A lot has changed since I moved to Japan 4 year's ago. First of all, I'm way past the honeymoon period and left with the reality of my situation. Japan is awesome, but it's not the place I thought it would be.

When I first arrived 

I was young and impressionable. Like many people visiting Japan for the first time, I had my breath taken away by the culture and was astonished by how ancient everything was. This gave me the false impression that I was somehow whisked into a time capsule and living in the past. 

Everything seemed so traditional and organized. The food was a stark contrast to the fast food, greasy burgers, I was used to back home. I felt that I was becoming healthier just by eating tempura (in reality its's just as bad as any other fried food). 

As time passed

I'm not sure when it happened. But I know when it started. I was at a hotel and I was watching a Samurai play. I noticed that the actors, were just that, actors. They weren't martial artists, just a few young guys, trying to make it in theatre, like the many actors that I've met in the U.S. I don't know if this was a pivoting point, but it was when I realized that the sword wielding, Samurai fighting, kimono wearing days of Japan were over. In fact they were over a long time ago. I was living in some fantasy world, where I thought it was still happening, because of my love for Samurai movies and martial arts. 

"I realized that the sword wielding, Samurai fighting, kimono wearing days of Japan were over"

Not to say that Japanese people do not follow traditions.In fact some people still practice Iado(pronounced Ya-i -do) and Kendo, both sword wielding martial arts styles. But these people were not the norm. In fact some Japanese people look at them, the same way some Americans looked at me, when they found out I practiced Karate(like a person playing dress up outside of the Halloween season).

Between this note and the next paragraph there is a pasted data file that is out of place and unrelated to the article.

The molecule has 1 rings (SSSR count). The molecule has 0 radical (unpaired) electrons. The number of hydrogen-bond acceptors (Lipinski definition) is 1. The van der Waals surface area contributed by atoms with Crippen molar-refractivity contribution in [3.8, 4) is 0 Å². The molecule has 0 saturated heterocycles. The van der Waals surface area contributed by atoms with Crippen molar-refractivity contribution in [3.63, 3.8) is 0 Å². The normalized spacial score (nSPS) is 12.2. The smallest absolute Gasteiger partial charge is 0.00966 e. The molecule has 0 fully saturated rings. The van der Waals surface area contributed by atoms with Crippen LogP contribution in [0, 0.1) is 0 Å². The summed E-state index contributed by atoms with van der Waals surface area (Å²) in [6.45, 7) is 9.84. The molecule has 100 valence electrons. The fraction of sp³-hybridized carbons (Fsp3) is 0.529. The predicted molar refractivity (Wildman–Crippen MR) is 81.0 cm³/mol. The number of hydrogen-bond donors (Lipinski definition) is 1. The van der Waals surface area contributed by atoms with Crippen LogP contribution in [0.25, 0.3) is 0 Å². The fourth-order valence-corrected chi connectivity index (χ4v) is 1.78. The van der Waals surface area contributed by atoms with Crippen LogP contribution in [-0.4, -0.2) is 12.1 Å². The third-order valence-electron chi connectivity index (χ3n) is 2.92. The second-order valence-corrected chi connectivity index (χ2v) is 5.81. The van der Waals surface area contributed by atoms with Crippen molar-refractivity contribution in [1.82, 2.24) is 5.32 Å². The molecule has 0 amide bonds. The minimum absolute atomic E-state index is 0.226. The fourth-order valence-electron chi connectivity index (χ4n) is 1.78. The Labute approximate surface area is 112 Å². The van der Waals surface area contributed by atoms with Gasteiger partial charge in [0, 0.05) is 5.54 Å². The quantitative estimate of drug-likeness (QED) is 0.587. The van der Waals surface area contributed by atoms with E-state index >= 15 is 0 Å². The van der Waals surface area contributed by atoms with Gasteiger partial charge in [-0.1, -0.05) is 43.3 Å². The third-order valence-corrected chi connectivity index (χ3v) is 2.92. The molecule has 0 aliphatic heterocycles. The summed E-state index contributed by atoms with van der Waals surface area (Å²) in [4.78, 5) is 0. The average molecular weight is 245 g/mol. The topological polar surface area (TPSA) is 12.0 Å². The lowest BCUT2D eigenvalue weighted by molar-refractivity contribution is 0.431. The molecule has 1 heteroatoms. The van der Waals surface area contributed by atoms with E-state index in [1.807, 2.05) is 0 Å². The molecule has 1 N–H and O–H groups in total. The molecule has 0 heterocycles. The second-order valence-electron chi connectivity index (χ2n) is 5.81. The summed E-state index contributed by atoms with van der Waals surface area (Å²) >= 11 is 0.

Like a burning coal

One thing I can say is that although Japan did not fit the stereotypes that I had for it, it surprised me in many ways and captivated me nonetheless. Although most of the Expats I met when I first arrived, already gave up and left, I stuck around. There are still a lot things I am learning about Japan and it's people. I sit and wonder what the next 4 years have in store. 

My advice to any of you considering an Expat life in Japan, it will be like a marriage, with ups and downs. If you can get through the downs, you will learn a lot from the experience. You may even enjoy the downs more than you think. 

Social Gelo with Angelo 

Angelo Ferrer (American Expat in Japan)


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